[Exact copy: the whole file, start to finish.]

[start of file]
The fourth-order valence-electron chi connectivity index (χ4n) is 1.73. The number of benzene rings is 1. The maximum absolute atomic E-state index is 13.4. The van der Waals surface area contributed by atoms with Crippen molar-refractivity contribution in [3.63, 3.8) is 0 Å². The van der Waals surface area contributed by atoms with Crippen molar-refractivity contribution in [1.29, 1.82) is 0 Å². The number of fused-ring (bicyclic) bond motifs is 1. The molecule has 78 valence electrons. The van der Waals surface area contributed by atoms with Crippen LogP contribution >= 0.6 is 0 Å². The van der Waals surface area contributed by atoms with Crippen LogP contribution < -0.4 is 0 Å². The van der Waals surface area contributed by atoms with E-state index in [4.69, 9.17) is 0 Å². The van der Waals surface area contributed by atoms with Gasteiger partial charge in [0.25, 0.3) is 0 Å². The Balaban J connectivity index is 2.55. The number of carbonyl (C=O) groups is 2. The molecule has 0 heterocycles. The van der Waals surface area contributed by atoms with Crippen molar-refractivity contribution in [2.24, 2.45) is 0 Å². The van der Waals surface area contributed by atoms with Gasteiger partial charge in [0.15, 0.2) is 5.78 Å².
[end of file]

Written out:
The fourth-order valence-electron chi connectivity index (χ4n) is 1.73. The number of benzene rings is 1. The maximum absolute atomic E-state index is 13.4. The van der Waals surface area contributed by atoms with Crippen molar-refractivity contribution in [3.63, 3.8) is 0 Å². The van der Waals surface area contributed by atoms with Crippen molar-refractivity contribution in [1.29, 1.82) is 0 Å². The number of fused-ring (bicyclic) bond motifs is 1. The molecule has 78 valence electrons. The van der Waals surface area contributed by atoms with Crippen LogP contribution >= 0.6 is 0 Å². The van der Waals surface area contributed by atoms with Crippen LogP contribution < -0.4 is 0 Å². The van der Waals surface area contributed by atoms with E-state index in [4.69, 9.17) is 0 Å². The van der Waals surface area contributed by atoms with Gasteiger partial charge in [0.25, 0.3) is 0 Å². The Balaban J connectivity index is 2.55. The number of carbonyl (C=O) groups is 2. The molecule has 0 heterocycles. The van der Waals surface area contributed by atoms with Crippen molar-refractivity contribution in [2.24, 2.45) is 0 Å². The van der Waals surface area contributed by atoms with Gasteiger partial charge in [0.15, 0.2) is 5.78 Å².